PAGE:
The artist is fascinated in what the chi-chi, the hoity-toity would frown upon as the lowbrow aspect of Filipino life. Cordero has found a goldmine in shit — characters such as “Nardong Tae” bear this out. He uses the “baduy” as subject for his oeuvre, holds it in high-esteem the way traditional Filipino painters regard flowers, still life, and farmers harvesting rice. This non-conventional take on art — influenced by groundbreaking artists such as Manuel Ocampo and Jojo Legaspi, Robert Williams and Basil Wolverton, as well as comic genius and fellow Malaboner Nonoy Marcelo — has earned Cordero success here (he is a Cultural Center of the Philippines Thirteen Artists awardee in 2006) and abroad (he has mounted exhibitions in Los Angeles for Giant Robot magazine titled “Delubyo,” in Philadelphia and in Austin Texas; his works on paper are dealt by Jonathan LeVine Gallery in New York, more shows in Singapore and Hong Kong). Everything becomes source for art: gore, spilled brains, Fangoria magazine, Clive Barker movies, Pinoy komiks, Kaiju monster toys, Michael Jackson album covers, etc.

One of his most striking works is the album sleeve-art he did for Radioactive Sago Project — characterized by Nora Aunor as diabolical skull, zombie heads, a scene from a Ronnie Ricketts movie, and the guys from Sago in barong (like a funky rondalla band in a Mang Kepweng movie) in all their ragged glory. He paints with The Boredoms in the background. Sometimes it’s a Spiritualized, Fantomas or Spacemen 3 CD. As long as there’s some droning in there.

The others images are visually-arresting. Motley-colored eaty shapes (carrying a Rickenbacher bass, inspired by the apartment Louie stayed in while in New York which was near a guitar shop), gigantic eyes back-grounded by a red-brick wall (inspired by Wacko Jacko’s “Off the Wall” album), and zombie head sculptures with mock-pine attachments made to resemble animal trophy-heads found in log cabins. Cordero says since he’s exhibiting in a furniture shop, might as well as create works that could be matched with the furniture (with a dose of irony involved, of course). The wall pieces are called “Origins of Man.” Maybe a commentary on how we evolved from zombies in the past and will ultimately devolve into zombies in the future because of our penchant for falling into a state of catatonia when shopping, watching TV or basically zoning out. The past, after all, is prelude, T.S. Eliot expressed in his poems.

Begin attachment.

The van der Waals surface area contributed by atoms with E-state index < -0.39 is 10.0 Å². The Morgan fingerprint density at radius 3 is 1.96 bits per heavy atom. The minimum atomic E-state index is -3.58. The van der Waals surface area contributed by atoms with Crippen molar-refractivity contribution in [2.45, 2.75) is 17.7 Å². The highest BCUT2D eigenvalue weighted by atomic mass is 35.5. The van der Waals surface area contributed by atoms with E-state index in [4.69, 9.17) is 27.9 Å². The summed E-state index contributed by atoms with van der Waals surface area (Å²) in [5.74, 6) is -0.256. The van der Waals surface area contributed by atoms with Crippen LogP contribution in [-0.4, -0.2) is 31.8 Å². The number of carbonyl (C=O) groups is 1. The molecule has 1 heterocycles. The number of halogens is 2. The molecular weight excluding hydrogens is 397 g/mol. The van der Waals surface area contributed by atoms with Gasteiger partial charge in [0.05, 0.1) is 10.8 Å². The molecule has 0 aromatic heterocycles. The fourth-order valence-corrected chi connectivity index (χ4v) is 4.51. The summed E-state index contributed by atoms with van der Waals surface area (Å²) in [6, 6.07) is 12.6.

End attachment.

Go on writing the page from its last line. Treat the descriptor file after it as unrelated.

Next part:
The centerpiece of the whole show is “The Lead Brothers,” fiberglass sculptures of twins in green Catholic school uniforms with their jaws exposed like some anatomic model (an image inspired by Cordero’s Catholic school upbringing and his love for Clive Barker horror movies like Nightbreed); behind them is a cross made of mongo beans. Cordero loved eating ice buko on a stick crowned by mongo bits. He says, “Since high school dino-drawing ko na ’yan eh. I turned the image into a sculpture to stop it from haunting me. That’s how most of my works come about in the first place.”

Right now, Cordero is working on a project called “Golden Sepia Provincial High School” which deals with the time the American government laid its hand on Filipino public schools. Another one is “Dutch Boys,” which tells the story of five Filipino stuntmen who migrated into the Alps to find their stigmata. It will be told in paintings, sculptures, animation and music.

He concludes, “I am also working on a graphic novel involving a rugby boy who sees a zombie in barong every time he’s high. Pumupunta sila sa important events ng Philippine history — ’yung pinatay si Bonifacio. Parang Flying House (laughs).” 

Maybe in the future, Cordero will have a show at the Malabon biennale (a suggestion of his Japanese curator-friend), at Star J Plaza, or at the Hulong Duhat barangay hall. If Louie Cordero could exhibit a fiberglass zombie head at the CCP in all its oracular horror, anything is worth the trip. 

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Louie Cordero’s “Absolute Horror” is on view until Aug. 7 at Mo_Space, third floor, Mos Design, Bonifacio High Street, Bonifacio Global City.